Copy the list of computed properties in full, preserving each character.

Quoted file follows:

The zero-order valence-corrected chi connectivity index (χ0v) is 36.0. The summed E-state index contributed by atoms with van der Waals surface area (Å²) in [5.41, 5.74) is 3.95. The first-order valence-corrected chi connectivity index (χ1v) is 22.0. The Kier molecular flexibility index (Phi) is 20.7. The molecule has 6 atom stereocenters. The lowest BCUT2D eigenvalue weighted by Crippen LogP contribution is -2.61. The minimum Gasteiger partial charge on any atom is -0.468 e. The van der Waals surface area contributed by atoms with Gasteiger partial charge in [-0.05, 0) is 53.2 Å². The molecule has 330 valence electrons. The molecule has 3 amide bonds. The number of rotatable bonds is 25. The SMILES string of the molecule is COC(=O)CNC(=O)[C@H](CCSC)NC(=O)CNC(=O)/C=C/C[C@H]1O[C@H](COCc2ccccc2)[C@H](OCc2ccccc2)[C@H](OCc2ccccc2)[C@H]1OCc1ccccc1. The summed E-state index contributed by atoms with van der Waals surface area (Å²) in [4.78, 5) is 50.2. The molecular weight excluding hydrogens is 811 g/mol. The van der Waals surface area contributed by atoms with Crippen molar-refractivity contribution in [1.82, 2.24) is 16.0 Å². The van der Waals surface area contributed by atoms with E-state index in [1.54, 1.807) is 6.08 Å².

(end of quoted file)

The zero-order valence-corrected chi connectivity index (χ0v) is 36.0. The summed E-state index contributed by atoms with van der Waals surface area (Å²) in [5.41, 5.74) is 3.95. The first-order valence-corrected chi connectivity index (χ1v) is 22.0. The Kier molecular flexibility index (Phi) is 20.7. The molecule has 6 atom stereocenters. The lowest BCUT2D eigenvalue weighted by Crippen LogP contribution is -2.61. The minimum Gasteiger partial charge on any atom is -0.468 e. The van der Waals surface area contributed by atoms with Gasteiger partial charge in [-0.05, 0) is 53.2 Å². The molecule has 330 valence electrons. The molecule has 3 amide bonds. The number of rotatable bonds is 25. The SMILES string of the molecule is COC(=O)CNC(=O)[C@H](CCSC)NC(=O)CNC(=O)/C=C/C[C@H]1O[C@H](COCc2ccccc2)[C@H](OCc2ccccc2)[C@H](OCc2ccccc2)[C@H]1OCc1ccccc1. The summed E-state index contributed by atoms with van der Waals surface area (Å²) in [4.78, 5) is 50.2. The molecular weight excluding hydrogens is 811 g/mol. The van der Waals surface area contributed by atoms with Crippen molar-refractivity contribution in [1.82, 2.24) is 16.0 Å². The van der Waals surface area contributed by atoms with E-state index in [1.54, 1.807) is 6.08 Å².